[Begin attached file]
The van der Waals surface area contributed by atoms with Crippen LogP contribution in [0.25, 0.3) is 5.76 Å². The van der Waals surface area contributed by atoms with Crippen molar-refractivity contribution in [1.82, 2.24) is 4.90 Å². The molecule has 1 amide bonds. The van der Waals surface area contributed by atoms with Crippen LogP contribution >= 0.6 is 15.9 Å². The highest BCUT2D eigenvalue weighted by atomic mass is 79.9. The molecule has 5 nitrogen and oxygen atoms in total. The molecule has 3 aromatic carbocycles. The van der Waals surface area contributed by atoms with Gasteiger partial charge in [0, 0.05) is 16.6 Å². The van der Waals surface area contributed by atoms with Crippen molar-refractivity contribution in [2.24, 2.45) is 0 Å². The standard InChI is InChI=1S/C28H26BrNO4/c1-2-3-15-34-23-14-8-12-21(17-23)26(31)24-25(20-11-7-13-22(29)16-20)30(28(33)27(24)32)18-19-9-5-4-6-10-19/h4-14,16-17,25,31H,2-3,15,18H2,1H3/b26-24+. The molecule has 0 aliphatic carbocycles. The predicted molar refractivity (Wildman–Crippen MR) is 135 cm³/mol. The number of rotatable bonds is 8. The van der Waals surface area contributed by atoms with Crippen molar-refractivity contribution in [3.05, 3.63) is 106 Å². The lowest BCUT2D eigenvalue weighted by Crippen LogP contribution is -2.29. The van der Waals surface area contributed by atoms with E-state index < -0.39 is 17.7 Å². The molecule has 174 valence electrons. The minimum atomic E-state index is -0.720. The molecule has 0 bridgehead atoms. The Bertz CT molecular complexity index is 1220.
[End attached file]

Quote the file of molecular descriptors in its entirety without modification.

The van der Waals surface area contributed by atoms with Crippen LogP contribution in [0.25, 0.3) is 5.76 Å². The van der Waals surface area contributed by atoms with Crippen molar-refractivity contribution in [1.82, 2.24) is 4.90 Å². The molecule has 1 amide bonds. The van der Waals surface area contributed by atoms with Crippen LogP contribution >= 0.6 is 15.9 Å². The highest BCUT2D eigenvalue weighted by atomic mass is 79.9. The molecule has 5 nitrogen and oxygen atoms in total. The molecule has 3 aromatic carbocycles. The van der Waals surface area contributed by atoms with Gasteiger partial charge in [0, 0.05) is 16.6 Å². The van der Waals surface area contributed by atoms with Crippen molar-refractivity contribution in [2.24, 2.45) is 0 Å². The standard InChI is InChI=1S/C28H26BrNO4/c1-2-3-15-34-23-14-8-12-21(17-23)26(31)24-25(20-11-7-13-22(29)16-20)30(28(33)27(24)32)18-19-9-5-4-6-10-19/h4-14,16-17,25,31H,2-3,15,18H2,1H3/b26-24+. The molecule has 0 aliphatic carbocycles. The predicted molar refractivity (Wildman–Crippen MR) is 135 cm³/mol. The number of rotatable bonds is 8. The van der Waals surface area contributed by atoms with Crippen molar-refractivity contribution in [3.05, 3.63) is 106 Å². The lowest BCUT2D eigenvalue weighted by Crippen LogP contribution is -2.29. The van der Waals surface area contributed by atoms with E-state index < -0.39 is 17.7 Å². The molecule has 174 valence electrons. The minimum atomic E-state index is -0.720. The molecule has 0 bridgehead atoms. The Bertz CT molecular complexity index is 1220.